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Truman Grandson Speaks at UMKC Commencement

President Truman received the
university’s first honorary doctorate in 1945

Some moments really do come full circle.

That was certainly the case at the University of Missouri-Kansas City’s mid-year commencement ceremonies, when Clifton Truman Daniel — grandson of President Harry Truman – addressed an enthusiastic crowd on the UMKC campus. His grandfather did the same thing in 1945, just weeks after he assumed the presidency.

So, not far from where his grandfather received UMKC’s (then the University of Kansas City) first honorary doctorate, and in the university where his grandfather attended law school for two years, Clifton Truman Daniel delivered a heartfelt message. It was advice his grandfather had given him — sometimes verbally and other times through action — that he wanted to pass on to the latest group of UMKC graduates.

The first bit of advice? Read, and then read some more.

“If you ever wanted to find grandpa, you would find him in the library with a book on his lap,” Clifton Truman Daniel said, adding that his grandfather often told him, “It’s what you learn when you think you know it all already. That’s when you really start learning.””

As he looked out over the rows and rows of mortar boards, and out into the surrounding audience of excited family and friends, Daniel ticked through the decades-old, highly relevant advice.

He implored the new graduates to be tough. To be honest, even when doing so is difficult. To do right. To not be so impressed with people’s titles.

The crowd laughed as he couched that last bit of advice with a winking apology to the Deans and faculty members who sat nearby him.

Wayne Vaught, dean of the College of Arts and Sciences, stated what many people were already thinking – that having Harry Truman’s grandson on campus, just in time for UMKC’s 80th anniversary – made it feel as if the stars had aligned.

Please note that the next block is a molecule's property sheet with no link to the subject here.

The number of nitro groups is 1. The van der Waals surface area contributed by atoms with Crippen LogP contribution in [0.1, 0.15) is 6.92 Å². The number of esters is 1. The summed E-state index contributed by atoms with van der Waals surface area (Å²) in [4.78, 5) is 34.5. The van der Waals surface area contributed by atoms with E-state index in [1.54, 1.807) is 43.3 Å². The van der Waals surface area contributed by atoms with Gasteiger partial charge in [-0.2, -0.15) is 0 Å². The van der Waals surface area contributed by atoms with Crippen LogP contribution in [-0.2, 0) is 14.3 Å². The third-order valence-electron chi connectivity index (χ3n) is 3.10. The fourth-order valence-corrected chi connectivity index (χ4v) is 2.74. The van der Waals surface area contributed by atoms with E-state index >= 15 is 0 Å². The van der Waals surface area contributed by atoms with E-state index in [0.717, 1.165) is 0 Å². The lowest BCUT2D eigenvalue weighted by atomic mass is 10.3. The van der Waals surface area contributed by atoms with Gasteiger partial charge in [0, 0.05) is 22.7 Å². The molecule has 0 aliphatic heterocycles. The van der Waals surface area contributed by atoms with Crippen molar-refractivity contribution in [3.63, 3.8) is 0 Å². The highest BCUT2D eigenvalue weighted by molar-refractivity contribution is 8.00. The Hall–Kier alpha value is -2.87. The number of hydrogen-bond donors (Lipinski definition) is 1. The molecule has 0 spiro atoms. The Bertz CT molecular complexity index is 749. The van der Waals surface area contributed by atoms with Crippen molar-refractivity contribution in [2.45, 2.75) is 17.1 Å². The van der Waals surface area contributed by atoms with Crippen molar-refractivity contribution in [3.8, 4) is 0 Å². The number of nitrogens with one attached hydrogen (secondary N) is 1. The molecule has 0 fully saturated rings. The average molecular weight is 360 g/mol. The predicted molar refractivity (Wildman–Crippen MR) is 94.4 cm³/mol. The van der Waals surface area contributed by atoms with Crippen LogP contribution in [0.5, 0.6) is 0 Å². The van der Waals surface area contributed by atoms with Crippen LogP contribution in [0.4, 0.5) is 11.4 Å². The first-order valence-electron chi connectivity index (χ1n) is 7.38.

In 1945, shortly after Harry Truman delivered the speech on what is now the south terrace of Scofield Hall, then-UKC President Clarence Decker requested a memento of the visit. The university soon acquired two large stones from the foundation of the White House. The unique keepsakes were made possible by the fact that the White House was undergoing extensive renovations.

Daniel expanded on the need for those renovations during his speech.

“In 1948, the White House was falling apart,” he said. “They found out that the White House was completely rotten on the inside.”

He paused.

“That’s literally, not figuratively,” he told the laughing crowd.

The stones have been in storage for decades, but now, in honor of the university’s 80th anniversary, one stone will reside on the Volker Campus, and the other will go to the Hospital Hill campus.

“Today, we put the capstone on our 80th anniversary with another Truman,” Vaught said.

 Photo credit: Janet Rogers, Division of Strategic Marketing and Communications. 


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